There appears to be national support for a military response in Libya. Nationalists justify atrocities based on loyalty, which explains their silence when the nation state kills its own (in stadiums, during protests, in detention, or in Sinai) and their hostility towards the non-state actor who violates the dignity of the state through the slaying of its citizens, even if they are Coptic.

In “notes Notes on Nationalism,” Orwell explains the effects of nationalistic sentiment on the human way of thinking. He argues that every nationalist persuades himself that his side is the strongest, regardless of the facts provided against this. From this vantage of superiority, nationalists respond violently to any perceived threat from another group, because they realize they are serving a larger entity which provides them with a sense of security, and they are thus obliged to defend it.

The rise of nationalism in Egypt is in line with one of most common paradoxes of the contemporary world: The continuing and growing strength of nationalist ideology at a time when the limitations of the nation state are becoming increasingly apparent.

This weak Egyptian state came to power with no manifesto of change or social justice. It failed to deliver on several occasions: promising a fake AIDS cure that came to nothing, or a housing scheme that should have been completed by now, which instead has been put on hold indefinitely .  Instead, it continues to produce propaganda to instill a nationalist ideology so it can survive. The state needs its war on terror, and needs an enemy against which its people can unite. Such a weak state needs to divert public attention away from its atrocities, redefining the notion of individual dignity, and instead appropriating it to a collective dignity through the nation state.

With the rise of nationalism, we risk continued human rights violations internally, and involvement in military action externally, with an expected increase in deaths of Egyptians in both cases. We also risk the silencing of any opposition to the nation state and perhaps even holding them accountable for the weakness of the state. Achieving human dignity (meeting human needs and ensuring human rights) requires cooperative transnational efforts. This means that nation states must be prepared to expand their empathy and to think of global rather than national interests. A nation state that violates human rights of its own and needs nationalism to protect its existence will fight such cooperation and will continue to market itself as the sole provider of its nationals' human dignity.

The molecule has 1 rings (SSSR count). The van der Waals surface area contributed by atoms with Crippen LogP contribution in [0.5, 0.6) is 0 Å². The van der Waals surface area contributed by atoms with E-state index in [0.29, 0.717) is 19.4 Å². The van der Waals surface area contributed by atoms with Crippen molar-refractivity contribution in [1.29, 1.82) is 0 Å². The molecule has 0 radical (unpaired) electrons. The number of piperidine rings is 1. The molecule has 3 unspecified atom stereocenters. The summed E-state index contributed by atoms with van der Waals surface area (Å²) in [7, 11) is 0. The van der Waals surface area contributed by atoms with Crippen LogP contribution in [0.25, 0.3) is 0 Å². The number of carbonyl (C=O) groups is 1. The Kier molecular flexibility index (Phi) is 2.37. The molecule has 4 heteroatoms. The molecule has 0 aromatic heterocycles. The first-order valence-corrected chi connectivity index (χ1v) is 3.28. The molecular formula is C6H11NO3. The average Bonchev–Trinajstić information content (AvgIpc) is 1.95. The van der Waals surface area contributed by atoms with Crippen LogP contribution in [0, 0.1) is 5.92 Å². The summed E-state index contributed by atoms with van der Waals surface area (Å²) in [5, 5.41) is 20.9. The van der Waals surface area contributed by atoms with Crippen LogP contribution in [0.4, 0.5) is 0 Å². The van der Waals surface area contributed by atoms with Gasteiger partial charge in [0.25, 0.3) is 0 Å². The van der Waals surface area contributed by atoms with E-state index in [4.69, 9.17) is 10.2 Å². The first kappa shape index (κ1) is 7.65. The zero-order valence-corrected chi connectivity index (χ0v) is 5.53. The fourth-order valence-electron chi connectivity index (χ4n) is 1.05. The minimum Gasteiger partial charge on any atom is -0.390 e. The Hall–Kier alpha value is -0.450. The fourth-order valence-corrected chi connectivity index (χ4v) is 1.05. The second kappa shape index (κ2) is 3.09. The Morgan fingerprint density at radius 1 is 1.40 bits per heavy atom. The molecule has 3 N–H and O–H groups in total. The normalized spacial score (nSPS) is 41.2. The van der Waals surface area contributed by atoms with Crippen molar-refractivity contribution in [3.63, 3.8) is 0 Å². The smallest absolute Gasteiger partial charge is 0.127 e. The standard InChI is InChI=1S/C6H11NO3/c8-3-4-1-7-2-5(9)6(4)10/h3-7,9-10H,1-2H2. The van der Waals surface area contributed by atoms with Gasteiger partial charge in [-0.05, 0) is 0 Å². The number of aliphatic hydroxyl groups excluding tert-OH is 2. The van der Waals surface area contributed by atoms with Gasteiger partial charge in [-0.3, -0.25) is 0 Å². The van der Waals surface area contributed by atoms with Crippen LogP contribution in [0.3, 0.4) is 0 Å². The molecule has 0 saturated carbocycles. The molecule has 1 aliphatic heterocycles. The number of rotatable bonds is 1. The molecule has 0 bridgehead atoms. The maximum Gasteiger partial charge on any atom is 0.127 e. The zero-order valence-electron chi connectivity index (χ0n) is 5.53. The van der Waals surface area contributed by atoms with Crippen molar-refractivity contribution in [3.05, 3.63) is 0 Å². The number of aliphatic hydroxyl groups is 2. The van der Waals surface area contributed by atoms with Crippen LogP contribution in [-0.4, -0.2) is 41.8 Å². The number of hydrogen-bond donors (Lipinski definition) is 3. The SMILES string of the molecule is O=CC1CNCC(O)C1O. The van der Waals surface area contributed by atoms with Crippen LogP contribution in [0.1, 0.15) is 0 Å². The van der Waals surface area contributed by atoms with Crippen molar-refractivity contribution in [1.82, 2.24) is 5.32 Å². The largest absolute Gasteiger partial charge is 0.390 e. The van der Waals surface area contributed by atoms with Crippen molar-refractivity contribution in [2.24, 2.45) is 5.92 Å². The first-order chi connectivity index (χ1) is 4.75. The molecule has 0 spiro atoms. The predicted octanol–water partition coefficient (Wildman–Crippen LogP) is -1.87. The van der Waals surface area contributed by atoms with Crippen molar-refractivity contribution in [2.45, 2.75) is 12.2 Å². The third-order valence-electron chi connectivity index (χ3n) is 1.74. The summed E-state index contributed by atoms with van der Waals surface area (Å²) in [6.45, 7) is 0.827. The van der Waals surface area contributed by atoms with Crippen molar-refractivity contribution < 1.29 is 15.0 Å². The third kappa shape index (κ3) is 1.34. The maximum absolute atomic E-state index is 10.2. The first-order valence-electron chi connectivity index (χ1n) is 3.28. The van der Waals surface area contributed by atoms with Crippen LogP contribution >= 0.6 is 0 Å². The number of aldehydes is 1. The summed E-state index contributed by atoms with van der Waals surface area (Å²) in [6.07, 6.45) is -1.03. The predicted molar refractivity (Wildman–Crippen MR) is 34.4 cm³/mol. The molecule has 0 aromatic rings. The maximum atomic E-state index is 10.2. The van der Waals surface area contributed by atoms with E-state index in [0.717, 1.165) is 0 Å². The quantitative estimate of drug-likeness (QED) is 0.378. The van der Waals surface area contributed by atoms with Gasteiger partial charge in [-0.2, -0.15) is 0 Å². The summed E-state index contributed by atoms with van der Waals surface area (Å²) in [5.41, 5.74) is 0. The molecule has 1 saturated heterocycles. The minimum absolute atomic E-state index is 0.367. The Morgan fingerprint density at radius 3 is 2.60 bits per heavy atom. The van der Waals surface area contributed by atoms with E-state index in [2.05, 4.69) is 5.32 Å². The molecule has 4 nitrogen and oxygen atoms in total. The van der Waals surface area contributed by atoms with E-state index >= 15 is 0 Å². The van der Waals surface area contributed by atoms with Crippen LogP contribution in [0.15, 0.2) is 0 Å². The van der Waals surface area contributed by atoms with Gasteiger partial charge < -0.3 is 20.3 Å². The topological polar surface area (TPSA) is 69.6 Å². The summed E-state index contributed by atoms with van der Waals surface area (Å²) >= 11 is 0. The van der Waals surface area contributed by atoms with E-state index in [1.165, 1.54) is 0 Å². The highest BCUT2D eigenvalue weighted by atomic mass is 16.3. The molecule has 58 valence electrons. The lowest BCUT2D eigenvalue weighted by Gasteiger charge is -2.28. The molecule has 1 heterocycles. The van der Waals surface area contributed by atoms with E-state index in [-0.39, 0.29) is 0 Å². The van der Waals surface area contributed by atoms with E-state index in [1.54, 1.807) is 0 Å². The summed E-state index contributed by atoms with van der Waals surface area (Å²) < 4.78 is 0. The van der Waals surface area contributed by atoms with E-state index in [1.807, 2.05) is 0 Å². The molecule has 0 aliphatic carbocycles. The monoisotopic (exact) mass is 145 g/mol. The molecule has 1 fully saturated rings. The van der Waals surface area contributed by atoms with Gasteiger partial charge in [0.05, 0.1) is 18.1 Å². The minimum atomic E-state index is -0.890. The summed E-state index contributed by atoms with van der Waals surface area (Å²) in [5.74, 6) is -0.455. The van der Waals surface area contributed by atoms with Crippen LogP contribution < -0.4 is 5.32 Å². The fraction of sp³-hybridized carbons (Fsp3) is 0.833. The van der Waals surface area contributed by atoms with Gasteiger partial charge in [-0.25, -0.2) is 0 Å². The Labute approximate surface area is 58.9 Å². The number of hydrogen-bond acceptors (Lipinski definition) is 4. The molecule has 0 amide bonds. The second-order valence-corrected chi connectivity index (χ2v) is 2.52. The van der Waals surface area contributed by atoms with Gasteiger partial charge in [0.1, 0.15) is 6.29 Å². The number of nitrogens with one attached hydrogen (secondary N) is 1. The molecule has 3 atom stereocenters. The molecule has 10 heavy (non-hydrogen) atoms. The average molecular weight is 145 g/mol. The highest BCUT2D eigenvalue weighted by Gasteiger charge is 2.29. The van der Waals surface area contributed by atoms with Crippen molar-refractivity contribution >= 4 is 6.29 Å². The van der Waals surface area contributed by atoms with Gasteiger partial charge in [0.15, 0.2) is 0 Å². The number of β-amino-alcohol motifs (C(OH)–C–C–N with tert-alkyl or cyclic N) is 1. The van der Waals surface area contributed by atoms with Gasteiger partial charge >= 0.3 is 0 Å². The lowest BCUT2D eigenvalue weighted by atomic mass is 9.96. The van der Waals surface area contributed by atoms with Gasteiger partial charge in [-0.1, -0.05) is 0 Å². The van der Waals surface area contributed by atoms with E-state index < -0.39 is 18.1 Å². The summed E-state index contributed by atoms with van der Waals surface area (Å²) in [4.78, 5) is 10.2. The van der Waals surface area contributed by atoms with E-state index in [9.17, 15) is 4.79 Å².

Soon such a nation state will hold the nation hostage. With no dignity, isolated and lonely they go about their mundane lives in fear (they call love), entertained only by lousy nationalist art, imaginary triumphant wars against imaginary defeated foes, and crucifixions of their saviors, patriots and freedom. The nationalism that thrived on love will be what crucifies it.

Dr. Sally Toma is a psychiatrist and a cognitive behavioral therapist specialized in the rehabilitation of victims of torture and sexual abuse. She was part of the Revolutionary Youth Coalition and co-founded the Kazeboon campaign that exposed the violations and lies of the Supreme Council of the Armed Forces and the Muslim Brotherhood regimes. She is also a founder of the Manifesto Initiative aiming to push for revolution projects, while training youths on political participation, rights and campaigning.